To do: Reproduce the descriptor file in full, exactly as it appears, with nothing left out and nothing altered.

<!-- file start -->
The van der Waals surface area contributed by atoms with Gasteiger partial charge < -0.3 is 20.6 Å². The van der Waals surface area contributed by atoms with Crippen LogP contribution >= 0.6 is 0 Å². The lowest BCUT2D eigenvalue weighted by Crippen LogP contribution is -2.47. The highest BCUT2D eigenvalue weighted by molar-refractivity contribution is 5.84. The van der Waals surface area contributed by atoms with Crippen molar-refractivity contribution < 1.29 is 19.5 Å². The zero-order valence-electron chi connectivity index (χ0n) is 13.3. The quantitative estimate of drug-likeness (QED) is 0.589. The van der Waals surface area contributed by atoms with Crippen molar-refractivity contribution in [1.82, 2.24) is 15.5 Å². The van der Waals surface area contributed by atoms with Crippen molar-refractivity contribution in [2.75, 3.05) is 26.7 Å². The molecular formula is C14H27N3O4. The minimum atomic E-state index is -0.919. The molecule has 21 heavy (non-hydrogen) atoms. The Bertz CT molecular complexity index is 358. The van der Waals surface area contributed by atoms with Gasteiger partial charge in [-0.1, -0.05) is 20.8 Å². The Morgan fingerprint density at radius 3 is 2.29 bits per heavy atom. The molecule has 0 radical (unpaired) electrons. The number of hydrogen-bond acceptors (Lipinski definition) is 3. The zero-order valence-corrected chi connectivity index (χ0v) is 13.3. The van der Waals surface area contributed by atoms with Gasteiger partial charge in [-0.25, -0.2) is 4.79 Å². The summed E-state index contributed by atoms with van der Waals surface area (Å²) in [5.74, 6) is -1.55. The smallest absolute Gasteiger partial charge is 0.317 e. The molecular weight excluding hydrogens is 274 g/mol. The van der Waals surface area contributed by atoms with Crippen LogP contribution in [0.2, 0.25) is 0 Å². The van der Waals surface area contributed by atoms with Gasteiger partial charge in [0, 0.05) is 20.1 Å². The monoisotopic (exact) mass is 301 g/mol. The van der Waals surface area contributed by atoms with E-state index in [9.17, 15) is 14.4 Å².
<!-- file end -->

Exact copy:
The van der Waals surface area contributed by atoms with Gasteiger partial charge < -0.3 is 20.6 Å². The van der Waals surface area contributed by atoms with Crippen LogP contribution >= 0.6 is 0 Å². The lowest BCUT2D eigenvalue weighted by Crippen LogP contribution is -2.47. The highest BCUT2D eigenvalue weighted by molar-refractivity contribution is 5.84. The van der Waals surface area contributed by atoms with Crippen molar-refractivity contribution < 1.29 is 19.5 Å². The zero-order valence-electron chi connectivity index (χ0n) is 13.3. The quantitative estimate of drug-likeness (QED) is 0.589. The van der Waals surface area contributed by atoms with Crippen molar-refractivity contribution in [1.82, 2.24) is 15.5 Å². The van der Waals surface area contributed by atoms with Crippen molar-refractivity contribution in [2.75, 3.05) is 26.7 Å². The molecular formula is C14H27N3O4. The minimum atomic E-state index is -0.919. The molecule has 21 heavy (non-hydrogen) atoms. The Bertz CT molecular complexity index is 358. The van der Waals surface area contributed by atoms with Gasteiger partial charge in [-0.1, -0.05) is 20.8 Å². The Morgan fingerprint density at radius 3 is 2.29 bits per heavy atom. The molecule has 0 radical (unpaired) electrons. The number of hydrogen-bond acceptors (Lipinski definition) is 3. The zero-order valence-corrected chi connectivity index (χ0v) is 13.3. The van der Waals surface area contributed by atoms with Gasteiger partial charge in [-0.25, -0.2) is 4.79 Å². The summed E-state index contributed by atoms with van der Waals surface area (Å²) in [5.74, 6) is -1.55. The smallest absolute Gasteiger partial charge is 0.317 e. The molecular weight excluding hydrogens is 274 g/mol. The van der Waals surface area contributed by atoms with Crippen LogP contribution in [0.2, 0.25) is 0 Å². The van der Waals surface area contributed by atoms with Gasteiger partial charge in [0, 0.05) is 20.1 Å². The monoisotopic (exact) mass is 301 g/mol. The van der Waals surface area contributed by atoms with E-state index in [9.17, 15) is 14.4 Å².